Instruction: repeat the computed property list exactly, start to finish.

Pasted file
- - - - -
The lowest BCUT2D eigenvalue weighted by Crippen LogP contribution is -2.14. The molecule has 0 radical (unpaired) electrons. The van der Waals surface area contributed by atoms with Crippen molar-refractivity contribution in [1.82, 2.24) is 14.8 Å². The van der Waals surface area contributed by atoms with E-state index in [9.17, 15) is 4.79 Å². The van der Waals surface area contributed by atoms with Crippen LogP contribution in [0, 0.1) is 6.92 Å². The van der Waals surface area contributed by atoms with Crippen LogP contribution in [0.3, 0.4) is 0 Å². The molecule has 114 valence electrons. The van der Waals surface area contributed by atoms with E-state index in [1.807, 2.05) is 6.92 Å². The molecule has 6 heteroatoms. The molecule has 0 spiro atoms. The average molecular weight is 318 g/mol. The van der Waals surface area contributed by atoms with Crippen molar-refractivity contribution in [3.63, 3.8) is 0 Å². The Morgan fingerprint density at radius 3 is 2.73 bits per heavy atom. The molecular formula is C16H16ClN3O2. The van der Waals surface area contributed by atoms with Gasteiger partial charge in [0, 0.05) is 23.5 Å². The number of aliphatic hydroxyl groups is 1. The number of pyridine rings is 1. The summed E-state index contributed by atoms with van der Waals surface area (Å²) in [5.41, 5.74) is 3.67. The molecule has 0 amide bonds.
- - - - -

The lowest BCUT2D eigenvalue weighted by Crippen LogP contribution is -2.14. The molecule has 0 radical (unpaired) electrons. The van der Waals surface area contributed by atoms with Crippen molar-refractivity contribution in [1.82, 2.24) is 14.8 Å². The van der Waals surface area contributed by atoms with E-state index in [9.17, 15) is 4.79 Å². The van der Waals surface area contributed by atoms with Crippen LogP contribution in [0, 0.1) is 6.92 Å². The van der Waals surface area contributed by atoms with Crippen LogP contribution in [0.3, 0.4) is 0 Å². The molecule has 114 valence electrons. The van der Waals surface area contributed by atoms with E-state index in [1.807, 2.05) is 6.92 Å². The molecule has 6 heteroatoms. The molecule has 0 spiro atoms. The average molecular weight is 318 g/mol. The van der Waals surface area contributed by atoms with Crippen molar-refractivity contribution in [3.63, 3.8) is 0 Å². The Morgan fingerprint density at radius 3 is 2.73 bits per heavy atom. The molecular formula is C16H16ClN3O2. The van der Waals surface area contributed by atoms with Gasteiger partial charge in [0, 0.05) is 23.5 Å². The number of aliphatic hydroxyl groups is 1. The number of pyridine rings is 1. The summed E-state index contributed by atoms with van der Waals surface area (Å²) in [5.41, 5.74) is 3.67. The molecule has 0 amide bonds.